The number of people in the UK who have been diagnosed with diabetes has doubled over the last two decades, new figures from Diabetes UK have revealed.
The analysis shows that there are now nearly 3.7 million people in the UK living with a diabetes diagnosis – a two-fold increase from the 1.9 million in 1998.
Chris Askew, Chief Executive of Diabetes UK, said: ‘Diabetes is the fastest growing health crisis of our time; and the fact that diagnoses have doubled in just twenty years should give all of us serious pause for thought.
‘Both Type 1 and Type 2 diabetes are serious conditions that can lead to devastating complications such as amputation, blindness, kidney disease, stroke and heart disease if people don’t receive a timely diagnosis and begin receiving the right care.’
Nearly 9 in 10 people who are diagnosed with diabetes have Type 2, and it is thought that up to 1 million people could presently be living with an undiagnosed condition. With this population added to the total diagnosed figures, the number of people living with the condition could be upwards of 4.5 million.
Moreover, there are an estimated 12.3 million people at higher risk of Type 2 diabetes in the UK, with obesity being the leading cause in most preventable cases.
Obesity carries with it an increased risk of Type 2 diabetes, heart disease, stroke and certain forms of cancer. Although Type 1 diabetes is not preventable, Type 2 is. Three in five cases of Type 2 could be prevented through behavioural change and lifestyle choices.
‘With more than 12 million people across the UK at risk of developing Type 2 diabetes, and prevalence of both Type 1 and Type 2 diabetes still on the rise, it’s clear there’s a huge amount of work to be done,’ added Chris Askew.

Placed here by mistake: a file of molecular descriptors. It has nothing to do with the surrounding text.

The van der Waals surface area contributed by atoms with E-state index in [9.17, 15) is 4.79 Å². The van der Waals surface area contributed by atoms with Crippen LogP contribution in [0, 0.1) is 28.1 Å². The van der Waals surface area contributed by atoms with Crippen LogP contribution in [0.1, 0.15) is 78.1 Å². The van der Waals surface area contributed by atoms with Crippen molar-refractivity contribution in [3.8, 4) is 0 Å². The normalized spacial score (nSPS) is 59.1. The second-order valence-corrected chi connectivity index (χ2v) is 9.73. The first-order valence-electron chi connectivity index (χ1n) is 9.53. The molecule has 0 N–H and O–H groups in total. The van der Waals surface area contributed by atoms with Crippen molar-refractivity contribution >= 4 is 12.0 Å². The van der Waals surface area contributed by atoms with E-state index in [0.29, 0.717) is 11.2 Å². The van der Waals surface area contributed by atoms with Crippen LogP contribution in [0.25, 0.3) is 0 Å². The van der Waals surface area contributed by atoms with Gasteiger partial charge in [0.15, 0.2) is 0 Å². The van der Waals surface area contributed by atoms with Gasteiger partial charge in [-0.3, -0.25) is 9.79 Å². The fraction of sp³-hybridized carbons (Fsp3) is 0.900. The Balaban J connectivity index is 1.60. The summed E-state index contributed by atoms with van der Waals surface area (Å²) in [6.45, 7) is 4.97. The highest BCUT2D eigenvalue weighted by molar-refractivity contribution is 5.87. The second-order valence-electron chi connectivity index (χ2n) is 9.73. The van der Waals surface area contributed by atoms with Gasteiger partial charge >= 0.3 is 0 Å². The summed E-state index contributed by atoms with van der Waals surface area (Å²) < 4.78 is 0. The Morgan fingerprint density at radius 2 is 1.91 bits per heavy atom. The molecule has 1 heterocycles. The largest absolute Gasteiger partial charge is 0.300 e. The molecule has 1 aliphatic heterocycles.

This is where regional circumstances and inequalities may come into effect.
Bradford in West Yorkshire – which is on the list of most deprived places in the country according to the Index of Multiple Deprivation (IMD) – has the UK’s highest level of diabetes, with more than 1 in 10 people (10.4%) having the conditions.
Meanwhile, Richmond in London – on of the UK’s wealthiest areas – has the lowest incidence of diabetes, with only 3.6% of the population presenting.
Although there is no definitive proof of the causal link between deprivation and obesity, there is certainly a correlation between the two, with obesity more prevalent in the poorest sections of UK society.
In the UK in 2015, 58% of women and 68% of men were either obese or overweight. The prevalence of obesity rose from 15% in 1993 to 27% in 2015.
What’s more, childhood obesity is also rising, which makes obesity in later life more likely.
More than one in five children are overweight or obese in their first year of primary school in England and this increases to more than one in three (34%) by the time they leave primary school.
As such, Diabetes UK is calling on the government to take greater action to tackle these alarming levels by introducing stricter restrictions on junk food, advertising aimed at children and the practice of supermarkets having price promotions for unhealthy products.
‘We want the Government to recognise the seriousness of the growing diabetes crisis, take action to help those at increased risk, and help us turn the tables on this devastating condition,’ added Mr Askew.